There has been a debate among Linux kernel developers about the complications of exporting Btrfs filetrees via NFS, which centers on the use in Btrfs of having subvolumes as independently mountable filetrees and giving each subvolume a different device-id accordingly.

The debate has been raised by the previous maintainer of the excellent MD RAID subsystem, who has demonstrated wisdom and knowledge, but not when making this point:

providing as-unique-as-practical i-node numbers across the whole filesystem, and deprecating the internal use of different device numbers.

That point seems based on two gross misunderstandings about UNIX filesystem semantics, and they are common: that a filesystem instance is the same as the block device that contains it, and that there should be only one filesystem root in a filesystem instance. But there are no such restriction in UNIX filesystem semantics: the only condition is that the combination of device-id and inumber be unique (that is implied by the the condition that device-ids be unique systemwide).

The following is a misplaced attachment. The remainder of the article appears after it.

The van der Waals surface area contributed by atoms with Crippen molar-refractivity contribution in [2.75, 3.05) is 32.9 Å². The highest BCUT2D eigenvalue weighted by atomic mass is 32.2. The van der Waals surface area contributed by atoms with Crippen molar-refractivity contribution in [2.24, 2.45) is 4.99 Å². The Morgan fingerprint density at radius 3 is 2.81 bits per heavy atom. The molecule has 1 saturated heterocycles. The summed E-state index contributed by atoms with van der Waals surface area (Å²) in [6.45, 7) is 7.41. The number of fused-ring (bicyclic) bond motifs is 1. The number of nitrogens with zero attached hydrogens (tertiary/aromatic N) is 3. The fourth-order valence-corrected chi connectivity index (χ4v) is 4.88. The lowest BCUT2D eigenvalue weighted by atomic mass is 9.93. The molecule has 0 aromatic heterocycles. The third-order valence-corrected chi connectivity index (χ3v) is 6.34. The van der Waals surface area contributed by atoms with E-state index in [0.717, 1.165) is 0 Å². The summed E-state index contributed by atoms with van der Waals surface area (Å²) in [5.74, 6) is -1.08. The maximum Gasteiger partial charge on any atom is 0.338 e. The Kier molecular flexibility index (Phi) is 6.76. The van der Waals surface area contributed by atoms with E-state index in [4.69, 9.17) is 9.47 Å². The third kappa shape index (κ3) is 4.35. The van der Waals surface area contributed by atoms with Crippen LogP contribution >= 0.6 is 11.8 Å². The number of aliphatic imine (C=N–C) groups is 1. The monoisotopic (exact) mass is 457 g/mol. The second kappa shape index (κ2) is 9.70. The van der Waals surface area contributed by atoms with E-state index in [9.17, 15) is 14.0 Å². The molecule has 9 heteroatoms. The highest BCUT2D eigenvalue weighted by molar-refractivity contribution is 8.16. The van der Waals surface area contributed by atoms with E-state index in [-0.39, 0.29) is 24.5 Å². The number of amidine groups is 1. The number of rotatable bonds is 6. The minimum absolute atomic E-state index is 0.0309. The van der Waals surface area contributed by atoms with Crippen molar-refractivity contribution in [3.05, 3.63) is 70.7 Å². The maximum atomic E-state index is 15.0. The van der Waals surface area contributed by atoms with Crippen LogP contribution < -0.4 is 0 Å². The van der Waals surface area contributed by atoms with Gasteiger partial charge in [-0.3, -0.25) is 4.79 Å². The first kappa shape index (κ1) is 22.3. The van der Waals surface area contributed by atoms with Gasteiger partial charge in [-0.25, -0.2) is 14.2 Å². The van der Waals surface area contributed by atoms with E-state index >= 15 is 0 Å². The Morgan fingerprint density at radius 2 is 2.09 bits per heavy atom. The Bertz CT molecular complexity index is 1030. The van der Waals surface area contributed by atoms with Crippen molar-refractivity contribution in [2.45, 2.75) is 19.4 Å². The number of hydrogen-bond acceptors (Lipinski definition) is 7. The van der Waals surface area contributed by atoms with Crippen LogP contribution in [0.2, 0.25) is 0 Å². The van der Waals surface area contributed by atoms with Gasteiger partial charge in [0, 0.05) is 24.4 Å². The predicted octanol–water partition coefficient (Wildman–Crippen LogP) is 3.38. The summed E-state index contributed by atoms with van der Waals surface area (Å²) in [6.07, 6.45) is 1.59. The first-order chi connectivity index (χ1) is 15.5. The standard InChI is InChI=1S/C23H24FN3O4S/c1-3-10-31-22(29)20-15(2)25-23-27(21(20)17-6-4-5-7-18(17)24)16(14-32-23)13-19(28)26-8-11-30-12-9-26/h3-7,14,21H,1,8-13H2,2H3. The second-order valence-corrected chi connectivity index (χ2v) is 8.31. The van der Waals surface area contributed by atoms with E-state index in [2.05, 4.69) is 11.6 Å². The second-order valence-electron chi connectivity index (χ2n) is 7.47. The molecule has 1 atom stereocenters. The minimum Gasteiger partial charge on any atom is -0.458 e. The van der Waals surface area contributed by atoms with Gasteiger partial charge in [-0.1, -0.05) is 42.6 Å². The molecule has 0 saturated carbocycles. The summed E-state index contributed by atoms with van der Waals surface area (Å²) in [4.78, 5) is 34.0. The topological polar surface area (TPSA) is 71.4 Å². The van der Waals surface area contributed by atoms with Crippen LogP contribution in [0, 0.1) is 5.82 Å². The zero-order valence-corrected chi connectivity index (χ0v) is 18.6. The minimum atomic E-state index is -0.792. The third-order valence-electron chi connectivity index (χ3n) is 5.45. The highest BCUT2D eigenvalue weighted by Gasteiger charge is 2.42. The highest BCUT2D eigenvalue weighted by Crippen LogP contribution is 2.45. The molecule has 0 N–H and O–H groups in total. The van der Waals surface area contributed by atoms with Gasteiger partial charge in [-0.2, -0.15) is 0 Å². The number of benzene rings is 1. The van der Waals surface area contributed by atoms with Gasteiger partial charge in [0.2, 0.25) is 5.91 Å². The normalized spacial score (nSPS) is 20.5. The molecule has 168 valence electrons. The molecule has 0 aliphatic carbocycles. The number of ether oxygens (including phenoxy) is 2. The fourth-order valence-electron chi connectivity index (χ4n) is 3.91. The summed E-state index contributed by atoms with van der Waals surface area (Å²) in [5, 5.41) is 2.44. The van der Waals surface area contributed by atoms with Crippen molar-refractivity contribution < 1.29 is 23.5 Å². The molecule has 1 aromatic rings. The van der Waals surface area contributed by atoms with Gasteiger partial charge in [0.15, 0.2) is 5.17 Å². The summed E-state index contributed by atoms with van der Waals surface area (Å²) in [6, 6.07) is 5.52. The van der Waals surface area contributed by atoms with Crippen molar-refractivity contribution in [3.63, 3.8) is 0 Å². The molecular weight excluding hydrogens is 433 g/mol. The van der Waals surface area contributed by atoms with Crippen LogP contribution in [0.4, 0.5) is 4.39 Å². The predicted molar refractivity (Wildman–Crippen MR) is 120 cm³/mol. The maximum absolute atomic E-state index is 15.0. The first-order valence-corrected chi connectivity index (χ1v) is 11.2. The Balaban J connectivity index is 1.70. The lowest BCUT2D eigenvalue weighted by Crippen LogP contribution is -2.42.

Note: it is theoretically possible to have multiple filesystem instances inside a block device at non-overlapping offsets, not just to have multiple filesystem roots in a single filesystem instance. ZFS also allows multiple filesystem roots and in theory (but it is little known) the ancient and excellent JFS also supports them (filesets), even if this functionality is currently unused under Linux. Also both Btrfs and ZFS (and the still experimental bcachefs) allow a filesystem instance and each of its files to span multiple block devices, so the device-id of an i-node need cannot identify a single block device.